Section 9 of the Bill reads: “The Authority shall not require any individual to give information pertaining to his race, religion, caste, tribe, ethnicity, language, income or health.” The issue here is once someone has been biometrically profiled and identified ‘Prohibition on requiring certain information’ becomes irrelevant. But the question is how biometric information is less sensitive than information regarding race, religion, caste, tribe, ethnicity, language, income or health collection of which is prohibited?
Section 10 of the Bill reads: The Authority shall take special measures to issue Aadhaar number to women, children, senior citizens, persons with disability, migrant unskilled and un-organised workers, nomadic tribes or to such other persons who do not have any permanent dwelling house and such other categories of individuals as may be specified by regulations.” It does not reveal or define the “special measures” being deployed to trap these categories of people in the database.
The Bill makes a specific distinction between the “identity information” in respect of an individual means biometric information, demographic information and Aadhaar number of such individuals” and “demographic information” that includes information relating to the name, age, gender and address of an individual (other than race, religion, caste, tribe, ethnicity, language, income or health), and such other information as may be specified in the regulations for the purpose of issuing an Aadhaar number. It refers to “biometric information” as “a set of such biological attributes of an individual as may be specified by regulations.” It is important to note that although Planning Commission or Ministry of Home Affairs does not have the legal mandate to collect biometric data instead of seeking that mandate under the NIDAI Bill, there is once again an effort being made to do it through sub-ordinate legislation.
The Bill defines “Central Identities Data Repository” (CIDR) as “a centralised database in one or more locations containing all Aadhaar numbers issued to Aadhaar number holders along with the corresponding demographic information and biometric information of such individuals and other information related thereto.” It is not made clear as to why CIDR will be at “one or more locations.”
Now, if one looks at the definition of “authentication” in the Bill which is defined as “the process wherein, Aadhaar number along with other attributes (including biometrics) are submitted to the Central Identities Data Repository for its verification and such Repository verifies the correctness thereof on the basis of information or data or documents available with it,” it implies that authentication using CIDR of an “Aadhaar number holder”, an individual who has been issued an Aadhaar number, will be done at “one or more locations.”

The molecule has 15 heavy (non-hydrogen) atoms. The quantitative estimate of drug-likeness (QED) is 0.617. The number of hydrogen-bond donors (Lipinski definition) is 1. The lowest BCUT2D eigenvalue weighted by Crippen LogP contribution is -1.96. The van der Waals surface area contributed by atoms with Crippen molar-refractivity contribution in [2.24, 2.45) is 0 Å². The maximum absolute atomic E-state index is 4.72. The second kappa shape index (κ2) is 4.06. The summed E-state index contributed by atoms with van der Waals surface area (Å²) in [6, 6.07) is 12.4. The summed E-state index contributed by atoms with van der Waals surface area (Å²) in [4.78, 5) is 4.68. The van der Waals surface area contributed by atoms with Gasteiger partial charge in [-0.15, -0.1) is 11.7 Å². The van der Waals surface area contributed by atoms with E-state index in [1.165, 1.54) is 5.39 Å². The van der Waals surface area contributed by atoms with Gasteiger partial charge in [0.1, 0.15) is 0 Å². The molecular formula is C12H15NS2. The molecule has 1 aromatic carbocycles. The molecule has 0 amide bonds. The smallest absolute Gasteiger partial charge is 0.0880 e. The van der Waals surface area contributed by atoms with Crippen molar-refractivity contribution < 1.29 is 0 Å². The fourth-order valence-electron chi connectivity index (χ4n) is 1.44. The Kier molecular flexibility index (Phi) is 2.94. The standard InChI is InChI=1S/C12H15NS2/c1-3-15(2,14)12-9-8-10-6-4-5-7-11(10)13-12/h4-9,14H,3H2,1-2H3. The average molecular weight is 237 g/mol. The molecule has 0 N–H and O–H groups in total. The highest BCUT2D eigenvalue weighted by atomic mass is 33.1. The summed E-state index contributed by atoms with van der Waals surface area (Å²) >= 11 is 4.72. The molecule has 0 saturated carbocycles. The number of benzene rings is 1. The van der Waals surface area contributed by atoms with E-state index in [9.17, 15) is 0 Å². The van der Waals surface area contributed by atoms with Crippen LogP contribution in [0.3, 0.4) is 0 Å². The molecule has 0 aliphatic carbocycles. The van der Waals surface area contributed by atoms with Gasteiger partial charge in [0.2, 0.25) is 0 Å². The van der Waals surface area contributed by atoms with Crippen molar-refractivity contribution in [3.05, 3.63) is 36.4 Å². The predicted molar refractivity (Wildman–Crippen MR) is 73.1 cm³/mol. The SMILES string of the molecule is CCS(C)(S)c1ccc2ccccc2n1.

It is quite apparent that these locations can be private companies. In effect, a private company of Indian or/and foreign origin will authenticate whether a resident of India is definitely the same person as he/she claims to be. As an implication identity of an Indian citizen is going to be decided by a company, which can be a National Information Utility (NIU), a private company with a public purpose with a profit making as the motive but not maximising profit.
Most of those who are in public life are in the fifth column because of either their naivety or their seemingly apolitical tunnel vision which makes them act treacherously in a historical vacuum. It is evident that in India, knowingly or unknowingly many institutions and individuals are acting like this column, a party that is acting with the foreign and corporate entities to subvert the very idea of India and Indian civilisation under the influence of their supervisors.
Do Indians need to ponder over—who all are in the fifth column, which institutions are acting like this column and isn’t there a need to know the identity of those in the column in question?
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(Gopal Krishna is member of Citizens Forum for Civil Liberties (CFCL), which is campaigning against surveillance technologies since 2010)